salt duck with Cabernet beurre blanc
friend Bobby Freeman, a leading authority on Welsh food, taught me
many years ago how to make this unusual but wondrously delicious dish.
You simply bury a duck in salt and leave it for three days, then rinse
it off and boil gently for 2-3 hours. The shredded duck meat emerges
incredibly succulent and tender yet with the deep, slightly salty
flavour of a French confit. Bobby might serve the salt duck
with a sauce made from laver and orange, but I like it served tepid
with a rich yet slightly sharp butter sauce.
wrote about this and many other delicious Welsh foods in her now classic
work First Catch Your Peacock while this recipe (but not the
sauce) first appeared in our book The
Taste of Britain, published by Webb & Bower (1985).
duck, about 1 1/2-2 kg
kg sea salt
the Cabernet beurre blanc
peeled and finely chopped
red wine vinegar
g. unsalted butter, cut into cubes and at room temperature
Cabernet Sauvignon wine
from an orange
and freshly ground black pepper
rocket or mâche leaves dressed with olive oil and sherry vinegar
the duck clean. Add a bed of the salt to a large container, lay the
duck on the salt, then cover completely with the remaining salt, rubbing
in well. Leave in a cool place for 3 days, rubbing in the salt well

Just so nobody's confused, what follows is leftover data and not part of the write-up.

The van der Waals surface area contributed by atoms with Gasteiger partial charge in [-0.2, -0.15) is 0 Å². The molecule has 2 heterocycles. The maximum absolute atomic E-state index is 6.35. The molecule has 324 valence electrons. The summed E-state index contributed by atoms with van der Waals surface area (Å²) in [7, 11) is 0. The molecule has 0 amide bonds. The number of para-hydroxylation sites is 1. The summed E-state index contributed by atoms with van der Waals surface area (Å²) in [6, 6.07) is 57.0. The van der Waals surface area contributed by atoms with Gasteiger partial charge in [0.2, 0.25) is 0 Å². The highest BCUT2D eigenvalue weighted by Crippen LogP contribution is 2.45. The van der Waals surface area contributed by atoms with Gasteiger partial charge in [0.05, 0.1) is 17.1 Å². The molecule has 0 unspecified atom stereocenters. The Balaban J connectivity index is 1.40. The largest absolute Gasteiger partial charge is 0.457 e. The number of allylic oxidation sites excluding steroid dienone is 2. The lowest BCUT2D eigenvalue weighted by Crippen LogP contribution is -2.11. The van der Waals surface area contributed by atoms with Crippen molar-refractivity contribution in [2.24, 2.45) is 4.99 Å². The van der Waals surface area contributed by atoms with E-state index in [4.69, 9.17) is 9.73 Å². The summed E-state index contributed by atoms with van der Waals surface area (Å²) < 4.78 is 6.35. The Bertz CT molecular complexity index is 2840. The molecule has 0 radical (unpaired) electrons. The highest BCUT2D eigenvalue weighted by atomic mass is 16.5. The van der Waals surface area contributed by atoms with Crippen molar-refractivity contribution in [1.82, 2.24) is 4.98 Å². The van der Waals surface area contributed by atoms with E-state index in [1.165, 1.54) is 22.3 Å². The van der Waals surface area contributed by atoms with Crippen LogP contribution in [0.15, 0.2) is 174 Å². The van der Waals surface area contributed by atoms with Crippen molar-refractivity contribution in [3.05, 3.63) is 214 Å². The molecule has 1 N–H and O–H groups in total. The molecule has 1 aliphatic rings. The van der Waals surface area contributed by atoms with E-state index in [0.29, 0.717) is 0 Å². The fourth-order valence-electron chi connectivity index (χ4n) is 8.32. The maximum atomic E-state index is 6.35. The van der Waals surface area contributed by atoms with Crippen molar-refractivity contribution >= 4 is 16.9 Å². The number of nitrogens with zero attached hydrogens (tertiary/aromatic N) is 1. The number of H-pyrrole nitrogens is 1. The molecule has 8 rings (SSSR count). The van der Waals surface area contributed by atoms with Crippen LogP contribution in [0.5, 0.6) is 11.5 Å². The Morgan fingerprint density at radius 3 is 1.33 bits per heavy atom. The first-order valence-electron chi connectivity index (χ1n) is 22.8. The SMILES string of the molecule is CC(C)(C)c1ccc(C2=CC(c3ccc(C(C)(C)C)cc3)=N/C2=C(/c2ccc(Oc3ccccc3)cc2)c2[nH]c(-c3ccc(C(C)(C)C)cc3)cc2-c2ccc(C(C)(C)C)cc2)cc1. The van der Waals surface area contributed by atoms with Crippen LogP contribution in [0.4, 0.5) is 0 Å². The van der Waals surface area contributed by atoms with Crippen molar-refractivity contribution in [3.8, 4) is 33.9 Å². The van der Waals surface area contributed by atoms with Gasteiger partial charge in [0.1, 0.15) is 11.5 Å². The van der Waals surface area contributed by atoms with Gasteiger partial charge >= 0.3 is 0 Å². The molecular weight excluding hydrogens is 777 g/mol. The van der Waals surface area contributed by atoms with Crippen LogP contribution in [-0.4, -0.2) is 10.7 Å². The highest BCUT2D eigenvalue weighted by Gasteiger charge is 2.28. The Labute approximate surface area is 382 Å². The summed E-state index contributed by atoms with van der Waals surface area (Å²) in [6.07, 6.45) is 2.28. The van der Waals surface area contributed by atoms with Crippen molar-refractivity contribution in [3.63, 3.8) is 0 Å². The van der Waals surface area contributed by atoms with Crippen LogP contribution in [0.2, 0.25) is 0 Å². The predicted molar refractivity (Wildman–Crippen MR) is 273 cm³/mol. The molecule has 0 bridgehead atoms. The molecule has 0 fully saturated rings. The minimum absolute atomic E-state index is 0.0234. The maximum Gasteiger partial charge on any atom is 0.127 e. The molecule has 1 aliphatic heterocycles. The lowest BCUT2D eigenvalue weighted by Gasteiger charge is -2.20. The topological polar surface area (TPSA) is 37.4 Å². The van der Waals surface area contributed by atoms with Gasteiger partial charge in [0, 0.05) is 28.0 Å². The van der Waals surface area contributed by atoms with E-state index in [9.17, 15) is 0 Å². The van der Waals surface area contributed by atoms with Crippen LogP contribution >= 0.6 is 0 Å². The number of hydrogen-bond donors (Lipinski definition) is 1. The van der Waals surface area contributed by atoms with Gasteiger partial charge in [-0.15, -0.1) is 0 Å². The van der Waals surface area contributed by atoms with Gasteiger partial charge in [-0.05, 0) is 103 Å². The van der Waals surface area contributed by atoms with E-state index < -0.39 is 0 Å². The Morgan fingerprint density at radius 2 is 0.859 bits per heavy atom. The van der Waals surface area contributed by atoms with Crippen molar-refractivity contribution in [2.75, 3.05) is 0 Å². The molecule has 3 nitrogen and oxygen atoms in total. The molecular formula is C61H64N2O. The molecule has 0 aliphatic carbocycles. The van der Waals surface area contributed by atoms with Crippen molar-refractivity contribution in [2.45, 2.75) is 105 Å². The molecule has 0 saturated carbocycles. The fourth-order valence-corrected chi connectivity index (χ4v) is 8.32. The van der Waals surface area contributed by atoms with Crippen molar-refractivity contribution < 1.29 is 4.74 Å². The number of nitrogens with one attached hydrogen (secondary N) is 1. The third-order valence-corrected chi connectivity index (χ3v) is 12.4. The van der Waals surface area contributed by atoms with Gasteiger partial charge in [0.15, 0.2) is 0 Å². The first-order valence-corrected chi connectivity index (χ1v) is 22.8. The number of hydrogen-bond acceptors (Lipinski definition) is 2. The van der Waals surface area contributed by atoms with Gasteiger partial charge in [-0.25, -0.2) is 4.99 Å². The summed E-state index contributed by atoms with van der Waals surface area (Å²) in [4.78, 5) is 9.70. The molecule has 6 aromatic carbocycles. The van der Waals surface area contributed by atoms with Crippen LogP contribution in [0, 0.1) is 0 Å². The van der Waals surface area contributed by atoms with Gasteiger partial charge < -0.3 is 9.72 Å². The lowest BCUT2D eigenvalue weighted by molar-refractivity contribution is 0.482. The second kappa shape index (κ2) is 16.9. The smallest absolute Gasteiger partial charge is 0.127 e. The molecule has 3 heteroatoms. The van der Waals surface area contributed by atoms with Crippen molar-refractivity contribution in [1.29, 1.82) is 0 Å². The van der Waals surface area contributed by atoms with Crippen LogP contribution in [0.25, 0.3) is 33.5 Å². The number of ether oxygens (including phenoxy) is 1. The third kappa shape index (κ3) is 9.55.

from time to time.
from the salt and rinse the duck well. Place in a large stockpot together
with the chopped onion and carrots. Bring gently to the boil, and
skim off the grey scum that rises to the surface. Cook at the barest
simmer for 2-3 hours or until the duck is tender and virtually falling
off the bones. Defat and reserve the cooking liquid to make soup (I
like to make pasta e fagioli with this; surprisingly, it is
not too salty). Remove the duck when cool enough to handle and skin
and bone, shredding the meat with a fork.
the Cabernet beurre blanc, place the finely chopped shallots
in a bain mairie together with the vinegar, and cook slowly for about
an hour until the shallots are very soft. Meanwhile, add the bottle
of wine to a saucepan and reduce to 1/3. Add the reduced wine and
the freshly grated orange zest to the shallot and vinegar mixture
and, still over the simmering bain mairie, beat in the unsalted butter,
whisking all the time to make a creamy emulsion. Season with salt
place a bit of dressed salad on one side of a plate, then spoon on
some of the Cabernet sauce. Lay some of the shredded salt duck on
the sauce, and top with a bit more.
suggestion: The deeply flavoured duck combine with the rich yet
slightly sharp wine and butter sauce demands a full, fruity but not
overly tannic Cabernet, preferably from Napa (try Stag's Leap) or
Chile (Viña Carmen is a top example).